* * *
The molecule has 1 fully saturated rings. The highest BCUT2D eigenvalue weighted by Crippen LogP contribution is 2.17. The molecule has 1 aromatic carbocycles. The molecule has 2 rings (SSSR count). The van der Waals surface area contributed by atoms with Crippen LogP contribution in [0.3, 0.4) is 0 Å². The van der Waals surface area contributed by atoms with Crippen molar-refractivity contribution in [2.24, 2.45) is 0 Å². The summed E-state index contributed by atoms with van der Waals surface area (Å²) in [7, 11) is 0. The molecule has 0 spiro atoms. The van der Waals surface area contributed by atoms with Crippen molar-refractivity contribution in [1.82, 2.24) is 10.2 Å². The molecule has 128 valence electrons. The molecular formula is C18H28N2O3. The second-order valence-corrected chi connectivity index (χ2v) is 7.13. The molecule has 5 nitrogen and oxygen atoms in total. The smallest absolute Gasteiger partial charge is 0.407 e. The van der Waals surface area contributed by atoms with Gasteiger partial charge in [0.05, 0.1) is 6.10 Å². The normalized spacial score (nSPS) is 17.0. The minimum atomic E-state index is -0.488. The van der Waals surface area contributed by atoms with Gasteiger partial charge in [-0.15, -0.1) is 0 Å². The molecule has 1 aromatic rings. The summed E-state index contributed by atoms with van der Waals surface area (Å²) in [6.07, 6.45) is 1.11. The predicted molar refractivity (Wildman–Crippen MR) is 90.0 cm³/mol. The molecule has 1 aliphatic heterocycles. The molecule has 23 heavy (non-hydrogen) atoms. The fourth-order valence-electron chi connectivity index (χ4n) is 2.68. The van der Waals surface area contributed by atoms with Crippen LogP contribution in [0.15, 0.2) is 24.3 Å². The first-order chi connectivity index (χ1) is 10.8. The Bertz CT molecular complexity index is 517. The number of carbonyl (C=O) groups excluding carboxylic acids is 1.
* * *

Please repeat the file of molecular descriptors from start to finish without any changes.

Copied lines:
The molecule has 1 fully saturated rings. The highest BCUT2D eigenvalue weighted by Crippen LogP contribution is 2.17. The molecule has 1 aromatic carbocycles. The molecule has 2 rings (SSSR count). The van der Waals surface area contributed by atoms with Crippen LogP contribution in [0.3, 0.4) is 0 Å². The van der Waals surface area contributed by atoms with Crippen molar-refractivity contribution in [2.24, 2.45) is 0 Å². The summed E-state index contributed by atoms with van der Waals surface area (Å²) in [7, 11) is 0. The molecule has 0 spiro atoms. The van der Waals surface area contributed by atoms with Crippen molar-refractivity contribution in [1.82, 2.24) is 10.2 Å². The molecule has 128 valence electrons. The molecular formula is C18H28N2O3. The second-order valence-corrected chi connectivity index (χ2v) is 7.13. The molecule has 5 nitrogen and oxygen atoms in total. The smallest absolute Gasteiger partial charge is 0.407 e. The van der Waals surface area contributed by atoms with Gasteiger partial charge in [0.05, 0.1) is 6.10 Å². The normalized spacial score (nSPS) is 17.0. The minimum atomic E-state index is -0.488. The van der Waals surface area contributed by atoms with Gasteiger partial charge in [-0.15, -0.1) is 0 Å². The molecule has 1 aromatic rings. The summed E-state index contributed by atoms with van der Waals surface area (Å²) in [6.07, 6.45) is 1.11. The predicted molar refractivity (Wildman–Crippen MR) is 90.0 cm³/mol. The molecule has 1 aliphatic heterocycles. The molecule has 23 heavy (non-hydrogen) atoms. The fourth-order valence-electron chi connectivity index (χ4n) is 2.68. The van der Waals surface area contributed by atoms with Crippen LogP contribution in [0.15, 0.2) is 24.3 Å². The first-order chi connectivity index (χ1) is 10.8. The Bertz CT molecular complexity index is 517. The number of carbonyl (C=O) groups excluding carboxylic acids is 1.